“For in this tent we groan, longing to put on our heavenly dwelling,” (2 Corinthians 5:2, ESV)
The longer we live in this world, the more clear it becomes that there is something wrong with it. Through life experience, through sadness, through loss and grief, disappointment and despair, we discover that, no matter how good we have it in this world, there is something wrong, something broken. D. A. Carson sums things up this way: ”
There is no escape from the brute reality that, however wonderful your experiences in this broken world, others suffer experiences far more corrosive, and you yourself cannot ever believe that what you are experiencing is utterly ideal.
It is this realization that Paul is writing about when he says, “in this tent we groan, longing to put on our heavenly dwelling.” We want permanence. We want freedom from grief, loss, and disappointment. We want to escape the brokenness all around us, and we are all this way. We all have this longing whether we acknowledge it or not. Mark Buchanan eloquently puts it this way:
We hear the groaning in all things. In orphans. In refugees. In housewives. In businessmen. From history professors, from folk musicians. In the sated. In the famished. In the sleek, the sick, the wounded, the pampered. In victims and victors. We hear it in haiku poetry, in country–and–western laments, in street marches, in hunger strikes. We hear it in the rocks beneath the earth’s crust as they tremble and slip, in the wood joists of our houses at night as they shiver and pull, in the bones of our bodies as they shudder and twist. We hear it in our guts. We hear it in our heads. We hear it in our hearts.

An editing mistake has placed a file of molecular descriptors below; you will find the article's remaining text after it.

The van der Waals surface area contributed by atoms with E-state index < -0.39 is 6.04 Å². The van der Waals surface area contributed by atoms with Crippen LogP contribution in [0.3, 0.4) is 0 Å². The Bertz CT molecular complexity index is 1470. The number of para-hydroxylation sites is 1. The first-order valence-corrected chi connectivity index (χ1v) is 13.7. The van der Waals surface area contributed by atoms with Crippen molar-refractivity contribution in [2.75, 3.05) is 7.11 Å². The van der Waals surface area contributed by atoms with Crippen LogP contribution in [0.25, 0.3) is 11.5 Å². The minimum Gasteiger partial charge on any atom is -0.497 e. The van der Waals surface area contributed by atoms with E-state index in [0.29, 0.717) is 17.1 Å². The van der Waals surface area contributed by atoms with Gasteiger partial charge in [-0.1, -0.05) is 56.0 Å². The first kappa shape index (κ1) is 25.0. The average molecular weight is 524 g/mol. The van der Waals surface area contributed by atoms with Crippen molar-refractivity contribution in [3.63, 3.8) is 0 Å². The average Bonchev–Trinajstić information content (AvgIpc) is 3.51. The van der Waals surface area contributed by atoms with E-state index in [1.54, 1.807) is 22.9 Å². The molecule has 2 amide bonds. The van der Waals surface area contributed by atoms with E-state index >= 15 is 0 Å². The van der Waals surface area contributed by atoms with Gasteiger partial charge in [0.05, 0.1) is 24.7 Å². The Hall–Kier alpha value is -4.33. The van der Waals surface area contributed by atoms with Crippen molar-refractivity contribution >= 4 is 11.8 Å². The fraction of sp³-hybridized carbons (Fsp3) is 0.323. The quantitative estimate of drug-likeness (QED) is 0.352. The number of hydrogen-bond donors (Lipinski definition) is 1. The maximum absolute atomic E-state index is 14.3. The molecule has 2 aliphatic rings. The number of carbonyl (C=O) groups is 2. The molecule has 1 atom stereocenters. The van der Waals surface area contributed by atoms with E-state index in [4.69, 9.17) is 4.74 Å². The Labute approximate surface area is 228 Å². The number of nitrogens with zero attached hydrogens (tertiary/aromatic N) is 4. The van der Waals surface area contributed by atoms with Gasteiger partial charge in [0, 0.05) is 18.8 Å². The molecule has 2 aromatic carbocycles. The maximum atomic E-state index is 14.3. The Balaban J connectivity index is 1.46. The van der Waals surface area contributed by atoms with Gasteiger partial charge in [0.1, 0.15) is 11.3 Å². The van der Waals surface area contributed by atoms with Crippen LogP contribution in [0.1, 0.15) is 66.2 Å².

Paul will summarize this truth elsewhere in this way: “And not only the creation, but we ourselves, who have the firstfruits of the Spirit, groan inwardly as we wait eagerly for adoption as sons, the redemption of our bodies.” (Romans 8:23, ESV)
We groan, we await eagerly, for heaven, for immediate presence with God. This groaning is an instinct inside of us that God himself has put there when he gave us the Holy Spirit. It is a signpost and marker and reminder that we are not home yet. Here is Mark Buchanan again:
The instinct for heaven is just that: homesickness, ancient as night, urgent as daybreak. All your longings–for the place you grew up, for the taste of raspberry tarts that your mother once pulled hot from the oven, for that bend in the river where your father took you fishing as a child, where the water was dark and swirling and the caddis flies hovered in the deep shade–all these longings are a homesickness, a wanting in full what all these things only hint at, only prick you with.
When you have those moments, dear reader, when you tell yourself “this isn’t the way the world should be,” or when you see the sky at sunset awash in purple and orange and yellow and red, and then suddenly it’s all gone, embrace it. This is homesickness and its okay to be homesick, indeed this is exactly what God wants. We are just living in the shadowlands here, home awaits.